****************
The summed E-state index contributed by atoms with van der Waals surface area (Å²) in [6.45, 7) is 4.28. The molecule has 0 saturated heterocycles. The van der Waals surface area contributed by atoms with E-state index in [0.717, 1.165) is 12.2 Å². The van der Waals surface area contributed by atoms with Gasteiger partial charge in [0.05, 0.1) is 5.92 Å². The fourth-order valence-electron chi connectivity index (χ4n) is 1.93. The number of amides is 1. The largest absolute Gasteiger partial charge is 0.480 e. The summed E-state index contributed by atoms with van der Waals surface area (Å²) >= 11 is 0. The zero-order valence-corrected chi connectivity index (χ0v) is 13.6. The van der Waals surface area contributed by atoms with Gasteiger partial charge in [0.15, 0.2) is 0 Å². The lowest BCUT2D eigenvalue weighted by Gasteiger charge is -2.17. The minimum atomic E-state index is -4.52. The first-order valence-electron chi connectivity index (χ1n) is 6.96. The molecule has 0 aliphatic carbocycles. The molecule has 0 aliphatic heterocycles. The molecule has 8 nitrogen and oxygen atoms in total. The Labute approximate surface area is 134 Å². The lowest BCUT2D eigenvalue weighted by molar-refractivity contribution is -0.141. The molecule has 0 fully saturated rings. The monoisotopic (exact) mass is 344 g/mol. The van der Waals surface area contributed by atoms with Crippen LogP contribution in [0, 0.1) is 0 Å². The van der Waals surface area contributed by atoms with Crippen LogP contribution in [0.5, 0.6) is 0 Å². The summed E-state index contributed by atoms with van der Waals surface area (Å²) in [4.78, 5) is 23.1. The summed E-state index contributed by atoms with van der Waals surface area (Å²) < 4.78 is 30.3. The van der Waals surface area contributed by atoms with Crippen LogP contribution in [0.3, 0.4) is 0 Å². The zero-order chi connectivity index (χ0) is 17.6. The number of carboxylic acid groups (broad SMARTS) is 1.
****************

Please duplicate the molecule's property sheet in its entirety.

The summed E-state index contributed by atoms with van der Waals surface area (Å²) in [6.45, 7) is 4.28. The molecule has 0 saturated heterocycles. The van der Waals surface area contributed by atoms with E-state index in [0.717, 1.165) is 12.2 Å². The van der Waals surface area contributed by atoms with Gasteiger partial charge in [0.05, 0.1) is 5.92 Å². The fourth-order valence-electron chi connectivity index (χ4n) is 1.93. The number of amides is 1. The largest absolute Gasteiger partial charge is 0.480 e. The summed E-state index contributed by atoms with van der Waals surface area (Å²) >= 11 is 0. The zero-order valence-corrected chi connectivity index (χ0v) is 13.6. The van der Waals surface area contributed by atoms with Gasteiger partial charge in [0.15, 0.2) is 0 Å². The lowest BCUT2D eigenvalue weighted by Gasteiger charge is -2.17. The minimum atomic E-state index is -4.52. The first-order valence-electron chi connectivity index (χ1n) is 6.96. The molecule has 0 aliphatic carbocycles. The molecule has 0 aliphatic heterocycles. The molecule has 8 nitrogen and oxygen atoms in total. The Labute approximate surface area is 134 Å². The lowest BCUT2D eigenvalue weighted by molar-refractivity contribution is -0.141. The molecule has 0 fully saturated rings. The monoisotopic (exact) mass is 344 g/mol. The van der Waals surface area contributed by atoms with Crippen LogP contribution in [0, 0.1) is 0 Å². The van der Waals surface area contributed by atoms with Crippen LogP contribution in [0.5, 0.6) is 0 Å². The summed E-state index contributed by atoms with van der Waals surface area (Å²) in [4.78, 5) is 23.1. The summed E-state index contributed by atoms with van der Waals surface area (Å²) < 4.78 is 30.3. The van der Waals surface area contributed by atoms with Crippen LogP contribution in [0.3, 0.4) is 0 Å². The zero-order chi connectivity index (χ0) is 17.6. The number of carboxylic acid groups (broad SMARTS) is 1.